Ever wonder why we pay so many different types of taxes, who collects them, and what they're used for? This article will help answer those questions. We'll discuss various kinds of taxes, explain how they support essential public services, and make understanding taxes effortless and straightforward.
When you hear the word "taxes," you might think of that stressful time at the beginning of the year when everyone is busy filing their tax returns and waiting for refunds. But did you know that taxes are actually a part of our lives all year round, even if you don't have a job?
That's right! We pay taxes on so many things, like the things we buy, the homes we live in, and even when we stay in a hotel. But why do we even have taxes and why do we have to pay them? Keep reading to learn about the different types of taxes we encounter and how they help keep our communities running.
Why do we have taxes?
Think of taxes like a group of friends chipping in to buy a pizza for everyone to share. Each person contributes a little bit of money (less than the cost of the pizza), and together, they can buy a pizza that everyone can enjoy. Just like the pizza, taxes are a way for everyone to contribute a portion of their money to pay for things that benefit the whole community.
We have to pay taxes because they help fund important services and programs that we all use and need, like schools, roads, parks, and hospitals. Without taxes, it would be difficult for the government to provide these services to everyone.
So, when you pay your taxes, it's like you're chipping in for a big, shared pizza that benefits everyone in your community. And just like how different toppings on a pizza cater to different tastes, the taxes we pay help support a variety of programs and services that make our lives better.
Which taxes do I pay?
There are many different types of taxes that help fund various services and programs in our communities. Here's a quick look at some of the most common ones:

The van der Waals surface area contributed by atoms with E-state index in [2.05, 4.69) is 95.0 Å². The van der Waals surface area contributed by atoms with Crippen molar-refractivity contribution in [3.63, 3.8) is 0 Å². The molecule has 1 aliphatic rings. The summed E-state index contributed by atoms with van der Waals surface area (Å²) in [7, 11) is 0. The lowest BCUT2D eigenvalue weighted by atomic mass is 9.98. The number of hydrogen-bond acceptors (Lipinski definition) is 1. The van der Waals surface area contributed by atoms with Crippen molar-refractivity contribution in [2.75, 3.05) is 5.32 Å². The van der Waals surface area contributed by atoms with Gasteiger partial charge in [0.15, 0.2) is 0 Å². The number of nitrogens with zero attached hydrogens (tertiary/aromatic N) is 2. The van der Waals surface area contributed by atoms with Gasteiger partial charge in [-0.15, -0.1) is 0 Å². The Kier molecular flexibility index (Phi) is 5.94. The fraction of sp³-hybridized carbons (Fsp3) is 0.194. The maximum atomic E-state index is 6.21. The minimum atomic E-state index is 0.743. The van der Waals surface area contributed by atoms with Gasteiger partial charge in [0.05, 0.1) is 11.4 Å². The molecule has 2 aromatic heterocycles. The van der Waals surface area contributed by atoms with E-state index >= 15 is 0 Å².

- Income taxes: These are taxes you pay on the money you earn from a job, a business, or investments. The federal government and some state governments collect income taxes. The more you earn, the more you pay in taxes.
- Payroll taxes: These taxes are taken out of your paycheck to fund Social Security and Medicare, which provide retirement and health care benefits for older Americans. Both you and your employer contribute to payroll taxes. These taxes are taken out separately from your income tax.
- Sales taxes: When you buy goods and services, you might pay a sales tax. This tax is a percentage of the purchase price and is collected by state and local governments. The rate varies depending on where you live.
- Property taxes: If you own a home or other property, you'll pay property taxes. These taxes are based on the value of your property and help fund local services like schools and public safety. Property taxes are collected by local governments.
- Corporate taxes: Businesses pay taxes on their profits. These taxes are collected by the federal government and some state governments. Corporate taxes help fund various government programs and services.
- Estate and inheritance taxes: When someone passes away and leaves behind money or property, the government may collect estate or inheritance taxes. These taxes are based on the value of the assets and are collected by the federal government and some state governments.
- Excise taxes: These are taxes on specific goods, like gasoline, alcohol, and tobacco. Excise taxes are collected by federal, state, and local governments and are usually included in the price of the product.
- Hotel and occupancy taxes: When you stay in a hotel or other short-term rental, you might pay hotel and occupancy taxes. These taxes are collected by local governments and help fund local tourism and other community services.
- Toll taxes: When you use certain roads, bridges, or tunnels, you might have to pay a toll tax. These taxes are collected by state and local governments and help pay for the maintenance and construction of transportation infrastructure.
These are just some of the many types of taxes we encounter in our daily lives. While it might seem like a lot, each tax plays a role in funding the services and programs that make our communities better places to live.
Check your understanding
Which tax do you pay?
You just got your paycheck and noticed that some money was taken out for taxes.
Which taxes were most likely taken out of your paycheck?
Meet the tax collectors: federal, state, and local governments
Now that you've learned about the different types of taxes, let's meet the tax collectors - the different levels of government! Federal, state, and local governments each have their own set of taxes they collect to fund various programs and services.